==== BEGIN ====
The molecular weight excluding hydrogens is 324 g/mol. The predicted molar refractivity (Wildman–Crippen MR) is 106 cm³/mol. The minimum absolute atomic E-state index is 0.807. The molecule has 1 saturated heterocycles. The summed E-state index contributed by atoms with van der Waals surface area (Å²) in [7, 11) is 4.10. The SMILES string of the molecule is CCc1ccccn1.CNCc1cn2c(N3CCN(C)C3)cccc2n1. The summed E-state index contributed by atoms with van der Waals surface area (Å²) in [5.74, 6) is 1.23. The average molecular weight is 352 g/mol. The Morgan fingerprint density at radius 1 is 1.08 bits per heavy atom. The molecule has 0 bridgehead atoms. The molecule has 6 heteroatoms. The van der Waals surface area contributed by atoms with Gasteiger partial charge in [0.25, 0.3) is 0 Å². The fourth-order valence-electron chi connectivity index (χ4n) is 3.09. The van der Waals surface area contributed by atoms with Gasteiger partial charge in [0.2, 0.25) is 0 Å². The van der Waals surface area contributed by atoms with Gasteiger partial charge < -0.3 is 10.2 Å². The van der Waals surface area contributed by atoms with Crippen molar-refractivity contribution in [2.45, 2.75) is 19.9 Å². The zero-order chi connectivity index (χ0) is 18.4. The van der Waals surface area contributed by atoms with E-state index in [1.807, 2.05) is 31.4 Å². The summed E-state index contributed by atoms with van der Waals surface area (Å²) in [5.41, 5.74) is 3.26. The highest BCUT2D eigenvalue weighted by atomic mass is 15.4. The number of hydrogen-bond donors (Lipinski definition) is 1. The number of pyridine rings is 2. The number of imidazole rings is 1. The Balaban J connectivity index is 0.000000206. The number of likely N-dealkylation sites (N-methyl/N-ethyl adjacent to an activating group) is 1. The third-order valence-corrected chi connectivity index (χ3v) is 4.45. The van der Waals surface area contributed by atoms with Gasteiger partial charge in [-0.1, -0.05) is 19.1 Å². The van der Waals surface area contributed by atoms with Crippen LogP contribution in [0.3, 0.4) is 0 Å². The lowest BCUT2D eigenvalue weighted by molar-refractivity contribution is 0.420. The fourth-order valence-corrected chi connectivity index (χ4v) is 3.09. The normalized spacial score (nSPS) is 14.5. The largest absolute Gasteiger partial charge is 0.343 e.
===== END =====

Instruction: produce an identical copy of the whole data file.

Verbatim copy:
The molecular weight excluding hydrogens is 324 g/mol. The predicted molar refractivity (Wildman–Crippen MR) is 106 cm³/mol. The minimum absolute atomic E-state index is 0.807. The molecule has 1 saturated heterocycles. The summed E-state index contributed by atoms with van der Waals surface area (Å²) in [7, 11) is 4.10. The SMILES string of the molecule is CCc1ccccn1.CNCc1cn2c(N3CCN(C)C3)cccc2n1. The summed E-state index contributed by atoms with van der Waals surface area (Å²) in [5.74, 6) is 1.23. The average molecular weight is 352 g/mol. The Morgan fingerprint density at radius 1 is 1.08 bits per heavy atom. The molecule has 0 bridgehead atoms. The molecule has 6 heteroatoms. The van der Waals surface area contributed by atoms with Gasteiger partial charge in [0.25, 0.3) is 0 Å². The fourth-order valence-electron chi connectivity index (χ4n) is 3.09. The van der Waals surface area contributed by atoms with Gasteiger partial charge in [0.2, 0.25) is 0 Å². The van der Waals surface area contributed by atoms with Gasteiger partial charge < -0.3 is 10.2 Å². The van der Waals surface area contributed by atoms with Crippen molar-refractivity contribution in [2.45, 2.75) is 19.9 Å². The zero-order chi connectivity index (χ0) is 18.4. The van der Waals surface area contributed by atoms with E-state index in [1.807, 2.05) is 31.4 Å². The summed E-state index contributed by atoms with van der Waals surface area (Å²) in [5.41, 5.74) is 3.26. The highest BCUT2D eigenvalue weighted by atomic mass is 15.4. The number of hydrogen-bond donors (Lipinski definition) is 1. The number of pyridine rings is 2. The number of imidazole rings is 1. The Balaban J connectivity index is 0.000000206. The number of likely N-dealkylation sites (N-methyl/N-ethyl adjacent to an activating group) is 1. The third-order valence-corrected chi connectivity index (χ3v) is 4.45. The van der Waals surface area contributed by atoms with Gasteiger partial charge in [-0.1, -0.05) is 19.1 Å². The van der Waals surface area contributed by atoms with Crippen LogP contribution in [0.3, 0.4) is 0 Å². The lowest BCUT2D eigenvalue weighted by molar-refractivity contribution is 0.420. The fourth-order valence-corrected chi connectivity index (χ4v) is 3.09. The normalized spacial score (nSPS) is 14.5. The largest absolute Gasteiger partial charge is 0.343 e.